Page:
Famed Football Coach Vince Lombardi: An Ally of Gay Players

Lombardi, who had a gay brother, was accepting of gay athletes and would have lauded Jason Collins for coming out, friends and relatives say.

BY Trudy Ring

May 04 2013 5:41 PM ET

Vince Lombardi

Legendary football coach Vince Lombardi, who famously said, “Winning isn’t everything, it’s the only thing,” was reportedly a man ahead of his time in his lack of antigay prejudice, accepting of any gay person who could help him toward that goal.

Lombardi, who coached the Green Bay Packers to several championships in the 1960s, including wins at the first two Super Bowls, had a gay brother, Hal, and worked with several gay men in the NFL, notes Ian O’Connor in a column for ESPNNewYork.com.

“Long before it was fashionable, Lombardi was a champion of gay athletes, if only because he was a champion of all athletes, at least those who helped him score more touchdowns than the other guy,” O’Connor writes. “It didn’t matter if they were white or black, or if they dated men or women or both, or if they dated interracially or not.”

After his heyday with the Packers, Lombardi coached the Washington Redskins for one season, 1969, the year before his death, and there he worked with three gay players and two gay front-office executives. The players included Dave Kopay, who came out in the mid 1970s, after he retired, and the executives included David Slattery, who came out in 1993.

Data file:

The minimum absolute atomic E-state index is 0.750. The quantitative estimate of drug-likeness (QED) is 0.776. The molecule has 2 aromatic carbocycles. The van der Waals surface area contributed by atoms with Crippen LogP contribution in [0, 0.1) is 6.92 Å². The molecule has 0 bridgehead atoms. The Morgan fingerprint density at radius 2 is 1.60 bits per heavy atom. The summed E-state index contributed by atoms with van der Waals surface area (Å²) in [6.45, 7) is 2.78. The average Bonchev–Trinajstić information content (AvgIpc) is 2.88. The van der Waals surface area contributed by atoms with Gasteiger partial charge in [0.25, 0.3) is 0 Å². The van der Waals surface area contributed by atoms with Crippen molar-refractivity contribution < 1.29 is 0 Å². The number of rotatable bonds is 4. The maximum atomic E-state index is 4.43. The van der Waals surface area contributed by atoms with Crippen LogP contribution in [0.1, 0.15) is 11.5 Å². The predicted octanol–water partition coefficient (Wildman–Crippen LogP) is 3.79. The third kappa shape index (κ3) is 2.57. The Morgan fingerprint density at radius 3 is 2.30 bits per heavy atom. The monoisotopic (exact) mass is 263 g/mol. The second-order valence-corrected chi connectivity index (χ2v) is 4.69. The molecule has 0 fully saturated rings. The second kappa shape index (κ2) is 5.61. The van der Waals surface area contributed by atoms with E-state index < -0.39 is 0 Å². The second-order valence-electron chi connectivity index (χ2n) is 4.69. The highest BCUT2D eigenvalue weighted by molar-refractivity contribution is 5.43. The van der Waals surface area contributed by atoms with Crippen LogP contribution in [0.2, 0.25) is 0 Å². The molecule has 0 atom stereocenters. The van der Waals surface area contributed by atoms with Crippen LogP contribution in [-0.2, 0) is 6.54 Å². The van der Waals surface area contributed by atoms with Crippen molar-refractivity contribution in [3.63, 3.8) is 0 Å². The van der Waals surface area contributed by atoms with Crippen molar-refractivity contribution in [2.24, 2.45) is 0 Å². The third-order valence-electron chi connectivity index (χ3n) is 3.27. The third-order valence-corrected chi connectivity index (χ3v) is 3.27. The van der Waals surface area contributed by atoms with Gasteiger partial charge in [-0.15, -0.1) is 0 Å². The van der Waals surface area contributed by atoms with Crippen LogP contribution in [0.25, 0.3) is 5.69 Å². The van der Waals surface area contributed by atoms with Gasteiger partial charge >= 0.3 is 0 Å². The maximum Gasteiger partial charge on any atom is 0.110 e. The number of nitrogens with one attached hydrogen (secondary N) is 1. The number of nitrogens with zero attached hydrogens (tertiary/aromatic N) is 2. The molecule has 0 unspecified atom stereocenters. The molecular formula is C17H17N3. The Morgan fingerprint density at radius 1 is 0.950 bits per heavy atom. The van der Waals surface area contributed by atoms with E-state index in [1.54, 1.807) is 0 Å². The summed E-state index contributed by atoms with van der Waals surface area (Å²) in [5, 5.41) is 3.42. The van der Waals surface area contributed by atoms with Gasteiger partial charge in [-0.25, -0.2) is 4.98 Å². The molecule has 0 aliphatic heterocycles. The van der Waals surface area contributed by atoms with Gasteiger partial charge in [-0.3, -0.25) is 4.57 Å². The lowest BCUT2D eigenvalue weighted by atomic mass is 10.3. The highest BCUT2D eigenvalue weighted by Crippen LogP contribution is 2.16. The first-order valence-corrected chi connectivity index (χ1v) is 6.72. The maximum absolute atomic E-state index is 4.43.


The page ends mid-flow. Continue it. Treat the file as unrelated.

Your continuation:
Lombardi was known for driving his players hard, but he defended them against prejudice-based attacks. O’Connor quotes biographer David Maraniss’s account of Lombardi’s admonition to his staff concerning a gay player named Ray McDonald: “If I hear one of you people make reference to his manhood,” Lombardi reportedly said, “you’ll be out of here before your ass hits the ground.”

O’Connor also interviews Hal Lombardi’s longtime partner, Richard Nicholls (Hal died in 2011), and Vince Lombardi’s daughter Susan in the piece. Of newly out basketball player Jason Collins, Susan Lombardi says, “Without a doubt my father would’ve embraced him, and would’ve been very proud of him for coming out.” Read the full column here.
 

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